The Practice of Prayer in Racial Justice
By: Kris Gifford
While my evangelical upbringing impressed on me the beauty and importance of prayer, it also taught me a very transactional, paternalistic and individualistic version of prayer. Unless I ask, I will not receive. Unless I pray for Jesus to be in my heart, I will not be saved. Unless I bring someone’s prayer request to the throne, God will not listen or work.
Now, prayer is coming to me in new images: Prayer as resting in the meadow of God’s very heart. Prayer as joining the current of a river already flowing. Prayer as listening to and waiting in the vast silence of God. Prayer as physical breath, the breath of Jesus. Prayer as the cool shade of a mysterious cloud of unknowing. Prayer as Christ’s gentle hand on your forehead. Prayer as leaning towards the warmth of an already lit flame.
Developing new images of prayer was necessary, especially as I could no longer ignore the experiences of injustice and terror and trauma my BIPOC brothers and sisters were relating. Transactional and paternalistic prayer practices were not enough--and were in fact more detrimental to racial healing than beneficial. As my old prayer structure cracked under the weight of truths my spirit longed to bear, I spilled into different prayer practices that are allowing me to engage my body, mind, and spirit with the good love of God and with love for my neighbor. These methods have also been useful in racial justice work both individually and communally as I encounter stories of racial trauma, confront my own whiteness, and push for spiritual and societal healing.
1. A Symbol
Exodus 12:25-27--“When you enter the land that the Lord will give you as he promised, observe this ceremony. And when your children ask you, ‘What does this ceremony mean to you?’ then tell them, ‘It is the Passover sacrifice to the Lord, who passed over the houses of the Israelites in Egypt and spared our homes.’”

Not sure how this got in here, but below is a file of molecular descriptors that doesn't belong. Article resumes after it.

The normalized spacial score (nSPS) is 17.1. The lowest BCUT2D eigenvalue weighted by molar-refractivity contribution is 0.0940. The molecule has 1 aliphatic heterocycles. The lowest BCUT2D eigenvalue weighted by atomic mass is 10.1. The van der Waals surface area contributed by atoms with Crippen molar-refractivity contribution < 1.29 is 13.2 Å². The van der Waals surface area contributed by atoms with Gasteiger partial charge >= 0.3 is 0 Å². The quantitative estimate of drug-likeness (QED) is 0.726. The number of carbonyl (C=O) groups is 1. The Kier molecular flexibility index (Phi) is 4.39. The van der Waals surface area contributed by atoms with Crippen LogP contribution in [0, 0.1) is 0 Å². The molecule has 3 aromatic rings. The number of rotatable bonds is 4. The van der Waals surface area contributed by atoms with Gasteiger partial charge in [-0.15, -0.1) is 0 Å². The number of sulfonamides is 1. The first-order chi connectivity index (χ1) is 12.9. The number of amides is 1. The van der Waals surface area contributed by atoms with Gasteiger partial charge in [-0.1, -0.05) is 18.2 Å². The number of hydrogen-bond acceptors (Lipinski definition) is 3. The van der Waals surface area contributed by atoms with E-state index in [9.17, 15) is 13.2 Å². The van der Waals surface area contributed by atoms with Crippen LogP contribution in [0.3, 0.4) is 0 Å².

In my evangelical upbringing I was taught to be extremely wary of idolatry--and rightly so, in a world that idolizes material things to the point that demand for stuff often means the exploitation of people all over the globe. By learning to be suspicious of idols, I missed out on the importance of symbols as a way to connect to and experience the many dimensions of God. Recently, several of my faith mentors have helped coached me through the creation of symbols I can use that allow me to rest in the presence of God. A symbol can be a word that softly rings the presence of God in you. It can be a candle that you light in remembrance. It might be a picture, a stone, a blanket, a scent. It might be a Black Lives Matter sign in my yard. A symbol, like a ceremony, allows me to let my senses slow me down and wake me up to the greater reality that there is love, faith, and hope beyond what my own mind can conjure and know that we are all loved into our very existence at this exact moment. A symbol reminds me of God’s utter faithfulness and completion of all God’s promises. When I hold police shootings, racial violence, the fear of future racial violence and the pain of my friends’ of color in prayer, a symbol gives me a focal point for the grief I am pouring out to God and the hope and deliverance I ask God to pour out.
2. Centering Prayer
Romans 8:26-27--We do not know what we ought to pray for, but the Spirit himself intercedes for us through wordless groans. And he who searches our hearts knows the mind of the Spirit, because the Spirit intercedes for God’s people in accordance with the will of God.